How to Establish an ESOP
Setting up an ESOP can be a great idea for your corporation. We'll tell you why an Employee Stock Ownership Plan might be an important step for your business and walk you through the basics of ESOP formation.
There are a lot of reasons why an Employee Stock Ownership Plan (ESOP) makes sense for a corporate business entity.
ESOPs can be used to discourage a corporate takeover, to finance capital requirements, or to facilitate the retirement of an owner or someone with a significant ownership stake in the company. However, the most common reason why corporations offer an ESOP is to reward and motivate their workforce.
There's more than one way to establish an ESOP in an existing corporation. Furthermore, when it actually comes time to form an ESOP, you'll need to employ the services of a qualified consultant. In the meantime, here's a general description of what the process looks like:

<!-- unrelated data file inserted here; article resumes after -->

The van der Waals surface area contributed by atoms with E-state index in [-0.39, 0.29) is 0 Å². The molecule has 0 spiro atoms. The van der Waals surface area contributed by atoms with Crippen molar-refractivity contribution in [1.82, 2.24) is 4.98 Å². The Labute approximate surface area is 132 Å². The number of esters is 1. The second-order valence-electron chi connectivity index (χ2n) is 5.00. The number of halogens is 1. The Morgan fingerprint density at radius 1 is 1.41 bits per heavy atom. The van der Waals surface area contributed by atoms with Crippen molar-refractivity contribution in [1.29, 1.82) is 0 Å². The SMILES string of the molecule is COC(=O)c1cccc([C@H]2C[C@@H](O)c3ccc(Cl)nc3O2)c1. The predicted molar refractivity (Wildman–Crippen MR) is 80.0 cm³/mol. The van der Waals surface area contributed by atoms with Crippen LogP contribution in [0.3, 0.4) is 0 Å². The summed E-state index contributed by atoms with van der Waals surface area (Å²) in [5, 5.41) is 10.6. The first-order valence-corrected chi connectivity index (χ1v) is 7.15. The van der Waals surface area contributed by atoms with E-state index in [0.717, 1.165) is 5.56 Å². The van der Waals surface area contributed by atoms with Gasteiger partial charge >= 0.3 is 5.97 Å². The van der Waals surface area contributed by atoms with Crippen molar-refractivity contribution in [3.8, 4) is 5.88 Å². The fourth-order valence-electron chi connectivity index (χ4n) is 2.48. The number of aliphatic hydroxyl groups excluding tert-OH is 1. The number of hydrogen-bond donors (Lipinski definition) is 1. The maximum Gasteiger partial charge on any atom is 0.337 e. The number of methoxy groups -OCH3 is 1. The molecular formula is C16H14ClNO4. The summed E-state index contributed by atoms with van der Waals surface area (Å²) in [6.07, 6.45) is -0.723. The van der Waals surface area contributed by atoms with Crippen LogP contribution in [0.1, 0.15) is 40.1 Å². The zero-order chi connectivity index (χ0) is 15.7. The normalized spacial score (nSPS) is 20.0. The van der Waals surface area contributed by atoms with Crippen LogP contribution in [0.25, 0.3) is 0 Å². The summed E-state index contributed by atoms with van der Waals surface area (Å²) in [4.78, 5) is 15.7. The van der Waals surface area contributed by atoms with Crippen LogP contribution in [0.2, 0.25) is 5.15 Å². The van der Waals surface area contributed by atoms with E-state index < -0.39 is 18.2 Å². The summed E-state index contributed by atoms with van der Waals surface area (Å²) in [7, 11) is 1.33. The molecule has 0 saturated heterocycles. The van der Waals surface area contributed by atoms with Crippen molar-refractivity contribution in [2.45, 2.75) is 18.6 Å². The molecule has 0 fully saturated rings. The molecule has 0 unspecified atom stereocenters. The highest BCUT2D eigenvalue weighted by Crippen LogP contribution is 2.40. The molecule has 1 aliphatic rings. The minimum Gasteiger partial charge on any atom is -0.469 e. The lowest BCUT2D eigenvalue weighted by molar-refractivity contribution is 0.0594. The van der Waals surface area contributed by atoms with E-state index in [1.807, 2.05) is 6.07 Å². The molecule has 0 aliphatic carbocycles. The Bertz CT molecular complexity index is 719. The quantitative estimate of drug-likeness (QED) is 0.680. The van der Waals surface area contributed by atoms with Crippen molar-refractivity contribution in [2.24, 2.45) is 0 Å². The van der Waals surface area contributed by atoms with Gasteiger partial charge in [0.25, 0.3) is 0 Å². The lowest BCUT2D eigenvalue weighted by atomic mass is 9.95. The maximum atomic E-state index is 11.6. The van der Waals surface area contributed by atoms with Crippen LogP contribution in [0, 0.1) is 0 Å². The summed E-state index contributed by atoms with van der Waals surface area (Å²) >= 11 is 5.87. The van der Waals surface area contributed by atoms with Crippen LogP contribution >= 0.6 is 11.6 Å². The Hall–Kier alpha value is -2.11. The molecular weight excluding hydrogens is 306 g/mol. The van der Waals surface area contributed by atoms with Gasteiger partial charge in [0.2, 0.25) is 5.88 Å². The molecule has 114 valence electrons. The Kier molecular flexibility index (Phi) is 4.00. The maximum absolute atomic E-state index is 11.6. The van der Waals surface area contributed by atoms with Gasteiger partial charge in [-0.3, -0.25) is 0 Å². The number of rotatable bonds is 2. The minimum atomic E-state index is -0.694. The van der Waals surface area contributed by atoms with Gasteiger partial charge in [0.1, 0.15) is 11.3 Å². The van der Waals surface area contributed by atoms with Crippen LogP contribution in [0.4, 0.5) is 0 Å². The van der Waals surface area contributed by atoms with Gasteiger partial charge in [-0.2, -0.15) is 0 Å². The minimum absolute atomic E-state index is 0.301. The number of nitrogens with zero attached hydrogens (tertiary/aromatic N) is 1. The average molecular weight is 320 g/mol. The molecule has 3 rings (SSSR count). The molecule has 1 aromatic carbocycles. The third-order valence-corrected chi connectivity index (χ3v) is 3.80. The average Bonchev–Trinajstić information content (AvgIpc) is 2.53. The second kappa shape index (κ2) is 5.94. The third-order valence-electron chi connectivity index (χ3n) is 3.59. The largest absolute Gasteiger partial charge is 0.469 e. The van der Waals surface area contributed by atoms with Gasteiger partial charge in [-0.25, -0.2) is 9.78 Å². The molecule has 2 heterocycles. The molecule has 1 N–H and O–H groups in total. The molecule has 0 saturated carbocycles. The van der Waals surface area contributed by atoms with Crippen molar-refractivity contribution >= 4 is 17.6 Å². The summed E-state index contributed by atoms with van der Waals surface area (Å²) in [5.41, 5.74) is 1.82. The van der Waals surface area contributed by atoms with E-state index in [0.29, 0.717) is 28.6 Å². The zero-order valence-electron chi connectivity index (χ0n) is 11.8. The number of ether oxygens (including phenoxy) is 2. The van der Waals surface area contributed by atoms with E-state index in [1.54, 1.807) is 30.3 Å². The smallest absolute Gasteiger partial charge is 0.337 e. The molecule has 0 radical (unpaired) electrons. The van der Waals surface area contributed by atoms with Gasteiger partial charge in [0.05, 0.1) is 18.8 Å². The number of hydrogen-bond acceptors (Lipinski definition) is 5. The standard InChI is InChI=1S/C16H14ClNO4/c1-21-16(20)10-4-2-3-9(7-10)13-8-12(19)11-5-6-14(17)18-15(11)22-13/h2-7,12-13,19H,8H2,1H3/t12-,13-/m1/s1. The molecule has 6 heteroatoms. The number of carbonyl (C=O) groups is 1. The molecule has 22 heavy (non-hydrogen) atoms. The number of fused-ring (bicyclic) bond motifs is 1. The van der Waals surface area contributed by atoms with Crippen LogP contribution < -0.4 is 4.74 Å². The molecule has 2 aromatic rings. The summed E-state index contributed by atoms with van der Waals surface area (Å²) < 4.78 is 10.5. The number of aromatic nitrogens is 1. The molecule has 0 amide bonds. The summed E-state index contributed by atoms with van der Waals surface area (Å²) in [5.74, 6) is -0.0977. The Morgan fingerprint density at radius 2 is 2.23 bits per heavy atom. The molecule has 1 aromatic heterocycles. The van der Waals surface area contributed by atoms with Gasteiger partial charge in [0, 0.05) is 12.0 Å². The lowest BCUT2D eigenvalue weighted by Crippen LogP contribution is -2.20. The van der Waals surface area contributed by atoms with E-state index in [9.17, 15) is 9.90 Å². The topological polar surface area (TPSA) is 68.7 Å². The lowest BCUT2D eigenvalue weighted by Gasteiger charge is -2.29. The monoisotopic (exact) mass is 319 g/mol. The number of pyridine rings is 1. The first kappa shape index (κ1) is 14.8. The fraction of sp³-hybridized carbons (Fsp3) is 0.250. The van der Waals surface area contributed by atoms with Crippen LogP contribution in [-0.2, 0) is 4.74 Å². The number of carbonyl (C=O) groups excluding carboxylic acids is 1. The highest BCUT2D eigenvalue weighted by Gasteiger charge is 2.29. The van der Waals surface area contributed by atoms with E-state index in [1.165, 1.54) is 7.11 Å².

- Define your rationale. As you begin the formation process, you need to understand what you hope your ESOP to accomplish. An ESOP that is designed to finance the purchase of capital can be formed much differently than a simple plan that is designed to be an employee reward.
- Stock valuation. Before you can assign shares to an employee stock option plan, you'll need to conduct an appraisal of current stock value. This appraisal should be conducted by an independent appraiser and should result in a formal valuation report.
- Consider vesting. Vesting is the method by which employees receive ownership shares in the company. This occurs over time and can be structured in a variety of ways. Almost all ESOPs fully vest employees within 5 to 7 years.
- Estimate impact on current shareholders. The formation of an ESOP will have a noticeable impact on current shareholders. The stock that is given to employee frequently comes from the value of current stock, resulting in a dilution of existing shareholders equity positions.
- Plan for buyouts. When an employee exits a company that offer an ESOP, the company may be obligated to repurchase his stock. Although these "repurchase obligations" have the benefit of protecting the company's ownership interests, they can be costly, especially if a large number of vested employees retire or leave at the same time. To accommodate repurchases, make provisions to fund a repurchase account or explore insurance options.
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